Efficient Frontier Risk and ReturnUnder certain conditions, Markowitz showed an investor's portfolio choice can be reduced to balancing two dimensions — the expected return on the portfolio and its variance, or standard deviation. The risk of a diversified portfolio depends not only on the individual variances of the return on different assets, but also on the opposite movement of all assets. When one asset class goes up, another goes down. The opposite movement results in a higher return than if all of the assets go up or down together. He said: "Diversification is both observed and sensible. A rule of behavior which does not imply the superiority of diversification must be rejected both as a hypothesis and as a maxim." At age 25, Markowitz already knew that focusing on return without proper consideration of risk creates portfolios that are less than desirable.

Markowitz's contribution extended to making the distinction between the risk of an individual stock and the risk of a portfolio. He showed how individual risky stocks lose much of their risk if combined with less risky stocks in a portfolio. What is remarkable about Markowitz's discovery is that an investor can reduce the volatility of a portfolio and increase its return at the same time.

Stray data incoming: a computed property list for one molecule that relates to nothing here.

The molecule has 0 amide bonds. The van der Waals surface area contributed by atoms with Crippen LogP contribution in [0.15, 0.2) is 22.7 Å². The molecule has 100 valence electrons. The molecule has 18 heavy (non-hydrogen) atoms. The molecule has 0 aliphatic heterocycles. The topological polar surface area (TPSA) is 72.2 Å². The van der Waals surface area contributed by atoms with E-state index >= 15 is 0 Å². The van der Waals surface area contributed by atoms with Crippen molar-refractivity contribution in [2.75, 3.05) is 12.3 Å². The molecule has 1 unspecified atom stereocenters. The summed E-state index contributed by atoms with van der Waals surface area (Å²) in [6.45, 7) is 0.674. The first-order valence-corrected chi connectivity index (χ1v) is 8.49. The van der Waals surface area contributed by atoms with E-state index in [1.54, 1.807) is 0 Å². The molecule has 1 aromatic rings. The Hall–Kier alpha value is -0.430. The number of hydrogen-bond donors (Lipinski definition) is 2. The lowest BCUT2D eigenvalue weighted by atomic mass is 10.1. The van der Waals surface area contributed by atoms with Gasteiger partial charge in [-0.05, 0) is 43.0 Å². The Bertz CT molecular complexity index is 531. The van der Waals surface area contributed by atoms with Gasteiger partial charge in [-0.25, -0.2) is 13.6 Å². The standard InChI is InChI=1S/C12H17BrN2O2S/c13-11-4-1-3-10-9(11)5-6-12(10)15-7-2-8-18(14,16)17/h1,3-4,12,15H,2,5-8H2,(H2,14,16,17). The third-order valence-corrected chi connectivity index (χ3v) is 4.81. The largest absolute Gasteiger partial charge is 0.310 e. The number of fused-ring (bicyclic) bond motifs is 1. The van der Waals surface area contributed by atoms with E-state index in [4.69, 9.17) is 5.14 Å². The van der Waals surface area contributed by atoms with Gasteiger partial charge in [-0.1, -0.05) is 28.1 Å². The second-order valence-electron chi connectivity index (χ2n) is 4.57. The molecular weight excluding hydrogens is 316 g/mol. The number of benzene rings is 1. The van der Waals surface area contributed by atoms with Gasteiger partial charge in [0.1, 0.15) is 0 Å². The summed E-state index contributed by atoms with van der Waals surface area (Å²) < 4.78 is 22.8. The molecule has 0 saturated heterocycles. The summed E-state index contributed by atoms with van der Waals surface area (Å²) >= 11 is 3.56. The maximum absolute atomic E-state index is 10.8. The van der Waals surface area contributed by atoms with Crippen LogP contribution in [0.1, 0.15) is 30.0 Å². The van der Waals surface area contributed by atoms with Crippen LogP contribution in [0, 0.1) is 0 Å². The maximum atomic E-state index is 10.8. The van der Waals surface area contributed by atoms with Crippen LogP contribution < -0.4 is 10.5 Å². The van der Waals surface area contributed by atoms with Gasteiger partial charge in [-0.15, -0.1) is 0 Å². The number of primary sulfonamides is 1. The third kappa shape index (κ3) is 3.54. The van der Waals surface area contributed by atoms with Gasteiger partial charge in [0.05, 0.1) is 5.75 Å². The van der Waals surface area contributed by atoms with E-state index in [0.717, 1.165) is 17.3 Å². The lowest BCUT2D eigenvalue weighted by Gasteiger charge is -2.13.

When Markowitz began to formulate his ideas in the 1950s, leading investment guides recommended that an investor should find one stock with the highest expected return, invest in it and ignore all of the others. If investing involved no amount of risk, holding investments with the highest expected returns would be a highly profitable idea.

The experienced investor knows that investing is full of risk. Risk essentially means that more can happen than will happen, which adds great uncertainty to investment decision-making. People do not expect to be in an auto accident, but they invest in auto insurance because of the unpredictable possibilities. People also do not expect a stock in their portfolio to decrease in price, but it can and will at some point. If an investor's portfolio is diversified, then the loss incurred from that one stock will be "insured" by other stocks that do not decrease in price. Markowitz knew that in the real world, investors are not only interested in return, but they are concerned with risk as well.

His conclusion: Risk is central to the whole process of investing. He then wondered how to measure the appropriate amount of risk to undertake. Markowitz came to realize the cruel truth of investing — investors cannot earn higher returns without taking on greater risk; and the greater the risk, the greater the possibility of loss.

As a result, he set out to devise ways to help investors apply tradeoffs between risk and return. Using mathematics to solve the puzzle, Markowitz discovered a remarkable new way to build an investment portfolio, which he called the "efficient portfolio." It offers an investor the highest expected return for any given level of risk, or the lowest level of risk for any given expected return.